R.S. Hunter asked me to review his story "Exile's Violin." It's a steampunk detective novel with a smidgen of fantasy. It stars Jacquie, a girl who losses everything when thieves blow up her home. The backbone of the story is her quest to retrieve two items that were stolen from her at that time and take revenge on those that did it. The following review will evaluate the characters, plot, polish, and finally assign a grade.
There are three genres in this story: detective, military, and heroic fantasy and all in a steampunk setting. It works better than you might think.
The plot begins as a detective novel; Jacquie is hired by a big wig to investigate a warmonger conspiracy. Then the plot transitions to a military story when the conspiracy is revealed and battles take place. Finally it shifts to heroic fantasy at the climax; a warrior armed with mystic weapons fights a power mad villain with magic. When I stopped to think about it, I was amazed by how well Mr.Hunter makes this work.
Jacquie has an internal monologue lampshading how out of place she, as a detective, is on a military vessel, and the second transition is adequately developed before hand so it doesn't feel too jarring. Indeed, Jacquie is more shocked by the Big Bad killing people with his magic powers than by the fact that he has magic powers at all.
The sequence of events from scene to scene is well done; no shocking swerves and the reasons for doing X or Y make sense. The characters are driving the plot for 99 percent of the story and that makes for an engaging adventure. However, the problem lies in that last 1 percent.
It may be due to my troper experience but the big plot twists were easy to see coming. I count four of them and the last one is the only one that surprised me and only because of the setting. This is due to the nature of the setup; I'm surprised Jacquie herself didn't see them coming. At points such as this I could feel Mr.Hunter hands on her shoulders; preventing her from taking action. This also happens with the Big Bad, who would have gotten along famously with one from a James Bond film.
1. Why Don't You Just Shoot Her?
-The Big Bad had ample opportunity to kill the heroes throughout the novel but doesn't act on it. Even at the end he doesn't seriously try to kill them. He uses a magical, undodgeable, one-hit kill on the soldiers but uses something else to attack Jacquie. It lead me to consider Alternate Character Interpretation to explain it because otherwise the plot would collapse like a house without support beams.
2. You Can't Thwart Stage One
- Jacquie has two opportunities to shoot the Big Bad before the final stage. The first time she lets him give a motive rant despite saying she doesn't care why he's doing it. This allows him to get away. The second time she has Clay and six soldiers with her and she doesn't shoot. She takes a long time to aim which is enough for the Big Bad to get the upper hand again. This time it is so ridiculous it would be funny if it were not painful. One man with an auto-rifle makes eight fully armed people (six of them soldiers) surrender. On both of these occassions the Big Bad could have killed Jacquie with ease but doesn't and provides no reason why he doesn't.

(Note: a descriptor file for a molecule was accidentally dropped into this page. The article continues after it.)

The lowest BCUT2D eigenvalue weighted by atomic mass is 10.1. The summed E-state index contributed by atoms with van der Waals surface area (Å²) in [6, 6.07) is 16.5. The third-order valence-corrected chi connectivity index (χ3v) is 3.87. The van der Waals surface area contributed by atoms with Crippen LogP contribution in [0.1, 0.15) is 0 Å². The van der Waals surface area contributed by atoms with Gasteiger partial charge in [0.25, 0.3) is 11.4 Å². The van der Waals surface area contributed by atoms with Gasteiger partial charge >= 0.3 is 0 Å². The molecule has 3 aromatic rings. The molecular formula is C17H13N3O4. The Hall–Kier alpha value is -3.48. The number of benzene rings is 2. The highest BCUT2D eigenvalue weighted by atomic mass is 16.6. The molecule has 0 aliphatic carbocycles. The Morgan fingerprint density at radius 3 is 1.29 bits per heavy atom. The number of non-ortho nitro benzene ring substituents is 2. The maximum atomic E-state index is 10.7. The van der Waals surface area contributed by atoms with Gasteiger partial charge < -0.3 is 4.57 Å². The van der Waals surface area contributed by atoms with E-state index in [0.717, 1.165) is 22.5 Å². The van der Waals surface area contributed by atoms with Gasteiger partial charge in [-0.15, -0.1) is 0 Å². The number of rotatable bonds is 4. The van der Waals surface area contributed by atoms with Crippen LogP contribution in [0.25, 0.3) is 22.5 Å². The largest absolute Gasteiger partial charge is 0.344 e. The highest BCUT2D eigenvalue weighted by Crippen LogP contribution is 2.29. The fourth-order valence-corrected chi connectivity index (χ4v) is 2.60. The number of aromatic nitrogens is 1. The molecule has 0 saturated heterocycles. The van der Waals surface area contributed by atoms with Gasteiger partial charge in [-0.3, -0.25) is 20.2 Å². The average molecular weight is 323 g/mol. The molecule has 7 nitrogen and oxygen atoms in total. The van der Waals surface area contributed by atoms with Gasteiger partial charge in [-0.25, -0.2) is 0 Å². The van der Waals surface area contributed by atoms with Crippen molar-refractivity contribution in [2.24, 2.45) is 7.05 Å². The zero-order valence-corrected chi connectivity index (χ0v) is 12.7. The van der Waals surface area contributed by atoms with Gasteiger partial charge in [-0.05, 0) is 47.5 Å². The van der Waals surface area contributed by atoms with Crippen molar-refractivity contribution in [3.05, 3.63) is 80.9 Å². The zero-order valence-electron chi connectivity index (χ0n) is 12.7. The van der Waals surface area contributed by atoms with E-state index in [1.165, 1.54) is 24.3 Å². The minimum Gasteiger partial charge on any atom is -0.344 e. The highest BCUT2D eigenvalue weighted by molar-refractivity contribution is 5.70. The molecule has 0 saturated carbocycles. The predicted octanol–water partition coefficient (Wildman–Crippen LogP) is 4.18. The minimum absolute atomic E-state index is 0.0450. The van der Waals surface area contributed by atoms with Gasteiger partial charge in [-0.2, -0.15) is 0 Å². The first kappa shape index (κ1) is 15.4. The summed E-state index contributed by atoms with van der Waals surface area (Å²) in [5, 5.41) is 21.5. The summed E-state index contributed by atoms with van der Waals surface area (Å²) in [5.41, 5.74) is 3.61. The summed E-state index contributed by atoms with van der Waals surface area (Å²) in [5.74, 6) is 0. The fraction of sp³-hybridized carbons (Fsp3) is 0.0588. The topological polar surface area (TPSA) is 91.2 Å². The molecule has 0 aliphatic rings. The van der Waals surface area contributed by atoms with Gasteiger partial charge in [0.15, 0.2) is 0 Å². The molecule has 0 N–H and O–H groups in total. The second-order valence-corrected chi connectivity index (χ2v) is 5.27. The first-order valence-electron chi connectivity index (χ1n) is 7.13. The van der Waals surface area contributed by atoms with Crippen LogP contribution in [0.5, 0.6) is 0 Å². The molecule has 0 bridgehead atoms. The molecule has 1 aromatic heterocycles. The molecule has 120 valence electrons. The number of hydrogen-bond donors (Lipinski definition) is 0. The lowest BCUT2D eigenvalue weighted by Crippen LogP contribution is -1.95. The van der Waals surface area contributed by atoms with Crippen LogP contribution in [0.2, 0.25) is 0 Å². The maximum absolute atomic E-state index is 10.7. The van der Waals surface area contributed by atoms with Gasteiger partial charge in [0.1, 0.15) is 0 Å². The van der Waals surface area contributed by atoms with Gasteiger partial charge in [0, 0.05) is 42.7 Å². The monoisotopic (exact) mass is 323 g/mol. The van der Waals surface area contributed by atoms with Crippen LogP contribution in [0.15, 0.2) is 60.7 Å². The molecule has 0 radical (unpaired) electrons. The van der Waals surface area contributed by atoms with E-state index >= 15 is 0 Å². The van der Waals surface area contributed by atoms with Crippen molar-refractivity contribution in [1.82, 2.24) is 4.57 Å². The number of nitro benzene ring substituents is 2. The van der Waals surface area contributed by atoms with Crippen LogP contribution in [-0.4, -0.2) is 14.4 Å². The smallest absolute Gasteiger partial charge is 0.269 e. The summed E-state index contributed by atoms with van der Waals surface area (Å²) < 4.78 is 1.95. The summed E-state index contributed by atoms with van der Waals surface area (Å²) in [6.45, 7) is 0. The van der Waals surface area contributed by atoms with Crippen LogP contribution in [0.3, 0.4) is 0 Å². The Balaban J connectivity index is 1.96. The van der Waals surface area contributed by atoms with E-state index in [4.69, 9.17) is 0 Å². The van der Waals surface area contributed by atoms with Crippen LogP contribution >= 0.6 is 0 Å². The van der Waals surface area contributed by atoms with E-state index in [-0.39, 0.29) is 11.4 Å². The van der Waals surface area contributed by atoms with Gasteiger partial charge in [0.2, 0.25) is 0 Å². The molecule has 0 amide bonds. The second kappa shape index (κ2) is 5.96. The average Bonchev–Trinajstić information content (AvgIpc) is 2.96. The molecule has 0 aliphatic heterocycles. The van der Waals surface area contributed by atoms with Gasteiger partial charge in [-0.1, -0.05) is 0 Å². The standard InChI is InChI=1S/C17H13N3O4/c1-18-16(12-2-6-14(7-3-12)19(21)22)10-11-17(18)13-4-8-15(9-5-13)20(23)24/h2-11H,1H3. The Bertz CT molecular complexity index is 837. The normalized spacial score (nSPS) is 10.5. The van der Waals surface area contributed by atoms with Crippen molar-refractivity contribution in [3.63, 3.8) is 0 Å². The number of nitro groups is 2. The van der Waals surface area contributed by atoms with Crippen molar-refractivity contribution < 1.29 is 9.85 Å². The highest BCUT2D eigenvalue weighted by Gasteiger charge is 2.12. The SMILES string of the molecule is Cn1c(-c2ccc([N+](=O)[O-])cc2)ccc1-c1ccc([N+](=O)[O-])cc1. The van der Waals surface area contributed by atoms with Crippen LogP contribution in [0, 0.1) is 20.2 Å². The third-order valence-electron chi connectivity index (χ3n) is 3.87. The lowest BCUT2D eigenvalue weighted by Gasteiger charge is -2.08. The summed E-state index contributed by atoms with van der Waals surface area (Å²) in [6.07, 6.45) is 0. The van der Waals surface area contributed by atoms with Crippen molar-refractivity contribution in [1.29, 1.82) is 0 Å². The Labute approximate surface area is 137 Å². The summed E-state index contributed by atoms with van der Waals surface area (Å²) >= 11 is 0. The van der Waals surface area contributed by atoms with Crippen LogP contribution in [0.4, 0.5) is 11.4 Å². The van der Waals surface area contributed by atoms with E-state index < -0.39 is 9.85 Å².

Neither of those problems affect the conclusion of the climax. That was foreshadowed well in advance and drawn attention to in the calm before the climax. Not everything is tied up pretty with a bow but the main conflict and Jacquie's character arc are resolved. It's a great place to push from because the baggage of this book is shed and leaves great potential for future adventures.
Whatever problems the plot has in its foundations, they are easy to overlook thanks to the characters. My favorite part of this book is not the conspiracy plot or anything involving the Big Bad but the snark to snark combat between Jacquie and her sidekick, Clay. The contrast between their lives (working class detective and upper class socialite) and their mutual wit are much more fun to read than their investigations.
Jacquie is a deconstruction of badass and this is one of the reasons why I like her. She's is a tough woman; she can win gun fights when outnumbered and escape a city that's quarantined by a military looking for her specifically, but she's not unstoppable or invincible. She gets tired like real people and gets splinters and scrapes like real people that need to be attended to. Secondly, when the story shifts from investigating to airship battles, she fades into the background and becomes a view point character. She is not a soldier or a sailor so she's useless in such a situation and acknowledges it.
Secondly, she is what I'd call a positive use of Static Character; there is a long time skip between the robbery and the main narrative because the former is a prologue. In this period she goes from traumatized schoolgirl to veteran detective. Seeing these two mesh in the main story is the appeal of her character arc.
By contrast, Clay has a significant amount of character development. He goes from a bored rich guy to a devoted knight in shining armor; taking his hobby seriously, caring about Jacquie personally instead of as a source of excitement, and becoming her conscience. He regularly snarks at her anti-hero actions and calls her out on the more extreme ones. Watching him grow is like watching a gaudy foam sword transform into a elegant steel one.
I don't see any word cruft which is always a plus. The sentences are crisp and precise and clear. There may have been one or two spelling errors but overall the book has a polished feel to it.
Trickster Eric Novels gives "Exile's Violin" an A-
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